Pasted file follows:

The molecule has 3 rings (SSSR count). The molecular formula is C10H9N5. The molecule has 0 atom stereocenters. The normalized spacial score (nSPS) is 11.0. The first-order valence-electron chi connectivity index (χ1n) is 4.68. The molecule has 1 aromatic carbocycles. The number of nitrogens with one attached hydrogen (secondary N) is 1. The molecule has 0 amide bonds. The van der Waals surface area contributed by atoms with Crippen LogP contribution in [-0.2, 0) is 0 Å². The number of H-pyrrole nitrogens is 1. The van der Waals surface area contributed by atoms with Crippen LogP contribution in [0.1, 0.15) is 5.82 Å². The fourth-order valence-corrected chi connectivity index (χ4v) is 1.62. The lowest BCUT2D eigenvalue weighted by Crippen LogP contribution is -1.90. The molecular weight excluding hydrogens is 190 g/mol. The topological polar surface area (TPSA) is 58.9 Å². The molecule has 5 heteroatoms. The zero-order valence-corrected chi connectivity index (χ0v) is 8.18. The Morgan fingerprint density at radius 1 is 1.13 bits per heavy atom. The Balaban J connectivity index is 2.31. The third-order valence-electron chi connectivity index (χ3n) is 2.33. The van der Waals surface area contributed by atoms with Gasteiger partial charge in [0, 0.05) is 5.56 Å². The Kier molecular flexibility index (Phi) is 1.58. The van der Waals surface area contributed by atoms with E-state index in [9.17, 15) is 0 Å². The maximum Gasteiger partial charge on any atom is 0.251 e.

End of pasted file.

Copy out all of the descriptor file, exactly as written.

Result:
The molecule has 3 rings (SSSR count). The molecular formula is C10H9N5. The molecule has 0 atom stereocenters. The normalized spacial score (nSPS) is 11.0. The first-order valence-electron chi connectivity index (χ1n) is 4.68. The molecule has 1 aromatic carbocycles. The number of nitrogens with one attached hydrogen (secondary N) is 1. The molecule has 0 amide bonds. The van der Waals surface area contributed by atoms with Crippen LogP contribution in [-0.2, 0) is 0 Å². The number of H-pyrrole nitrogens is 1. The van der Waals surface area contributed by atoms with Crippen LogP contribution in [0.1, 0.15) is 5.82 Å². The fourth-order valence-corrected chi connectivity index (χ4v) is 1.62. The lowest BCUT2D eigenvalue weighted by Crippen LogP contribution is -1.90. The molecular weight excluding hydrogens is 190 g/mol. The topological polar surface area (TPSA) is 58.9 Å². The molecule has 5 heteroatoms. The zero-order valence-corrected chi connectivity index (χ0v) is 8.18. The Morgan fingerprint density at radius 1 is 1.13 bits per heavy atom. The Balaban J connectivity index is 2.31. The third-order valence-electron chi connectivity index (χ3n) is 2.33. The van der Waals surface area contributed by atoms with Gasteiger partial charge in [0, 0.05) is 5.56 Å². The Kier molecular flexibility index (Phi) is 1.58. The van der Waals surface area contributed by atoms with E-state index in [9.17, 15) is 0 Å². The maximum Gasteiger partial charge on any atom is 0.251 e.